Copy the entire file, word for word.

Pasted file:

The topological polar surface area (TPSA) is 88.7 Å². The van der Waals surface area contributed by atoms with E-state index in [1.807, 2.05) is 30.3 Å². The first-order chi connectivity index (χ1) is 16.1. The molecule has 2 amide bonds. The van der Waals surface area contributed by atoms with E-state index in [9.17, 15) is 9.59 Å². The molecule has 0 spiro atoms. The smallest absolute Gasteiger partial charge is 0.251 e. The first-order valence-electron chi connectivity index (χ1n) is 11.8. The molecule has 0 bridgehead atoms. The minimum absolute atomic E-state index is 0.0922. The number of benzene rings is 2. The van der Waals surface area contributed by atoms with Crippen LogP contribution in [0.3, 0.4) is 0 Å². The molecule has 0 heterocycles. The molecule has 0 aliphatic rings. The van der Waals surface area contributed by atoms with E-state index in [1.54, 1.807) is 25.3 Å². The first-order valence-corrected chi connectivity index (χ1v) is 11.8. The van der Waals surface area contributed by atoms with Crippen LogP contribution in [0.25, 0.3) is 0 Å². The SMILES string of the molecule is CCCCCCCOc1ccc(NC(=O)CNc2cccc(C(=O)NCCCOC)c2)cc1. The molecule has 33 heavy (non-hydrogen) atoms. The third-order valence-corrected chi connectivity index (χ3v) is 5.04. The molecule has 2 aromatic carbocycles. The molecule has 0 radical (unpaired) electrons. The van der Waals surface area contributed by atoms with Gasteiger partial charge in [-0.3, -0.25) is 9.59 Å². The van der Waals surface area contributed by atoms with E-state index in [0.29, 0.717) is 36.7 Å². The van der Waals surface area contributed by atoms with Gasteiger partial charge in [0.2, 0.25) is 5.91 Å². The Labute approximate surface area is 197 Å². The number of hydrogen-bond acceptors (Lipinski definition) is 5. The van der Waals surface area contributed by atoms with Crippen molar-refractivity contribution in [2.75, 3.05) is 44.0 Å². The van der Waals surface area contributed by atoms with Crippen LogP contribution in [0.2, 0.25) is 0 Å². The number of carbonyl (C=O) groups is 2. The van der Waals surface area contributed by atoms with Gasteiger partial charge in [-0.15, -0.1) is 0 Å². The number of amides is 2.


The topological polar surface area (TPSA) is 88.7 Å². The van der Waals surface area contributed by atoms with E-state index in [1.807, 2.05) is 30.3 Å². The first-order chi connectivity index (χ1) is 16.1. The molecule has 2 amide bonds. The van der Waals surface area contributed by atoms with E-state index in [9.17, 15) is 9.59 Å². The molecule has 0 spiro atoms. The smallest absolute Gasteiger partial charge is 0.251 e. The first-order valence-electron chi connectivity index (χ1n) is 11.8. The molecule has 0 bridgehead atoms. The minimum absolute atomic E-state index is 0.0922. The number of benzene rings is 2. The van der Waals surface area contributed by atoms with Crippen LogP contribution in [0.3, 0.4) is 0 Å². The molecule has 0 heterocycles. The molecule has 0 aliphatic rings. The van der Waals surface area contributed by atoms with E-state index in [1.54, 1.807) is 25.3 Å². The first-order valence-corrected chi connectivity index (χ1v) is 11.8. The van der Waals surface area contributed by atoms with Crippen LogP contribution in [0.25, 0.3) is 0 Å². The SMILES string of the molecule is CCCCCCCOc1ccc(NC(=O)CNc2cccc(C(=O)NCCCOC)c2)cc1. The molecule has 33 heavy (non-hydrogen) atoms. The third-order valence-corrected chi connectivity index (χ3v) is 5.04. The molecule has 2 aromatic carbocycles. The molecule has 0 radical (unpaired) electrons. The van der Waals surface area contributed by atoms with Gasteiger partial charge in [-0.3, -0.25) is 9.59 Å². The van der Waals surface area contributed by atoms with E-state index in [0.29, 0.717) is 36.7 Å². The van der Waals surface area contributed by atoms with Gasteiger partial charge in [0.2, 0.25) is 5.91 Å². The Labute approximate surface area is 197 Å². The number of hydrogen-bond acceptors (Lipinski definition) is 5. The van der Waals surface area contributed by atoms with Crippen molar-refractivity contribution in [2.75, 3.05) is 44.0 Å². The van der Waals surface area contributed by atoms with Crippen LogP contribution in [0.2, 0.25) is 0 Å². The number of carbonyl (C=O) groups is 2. The van der Waals surface area contributed by atoms with Gasteiger partial charge in [-0.15, -0.1) is 0 Å². The number of amides is 2.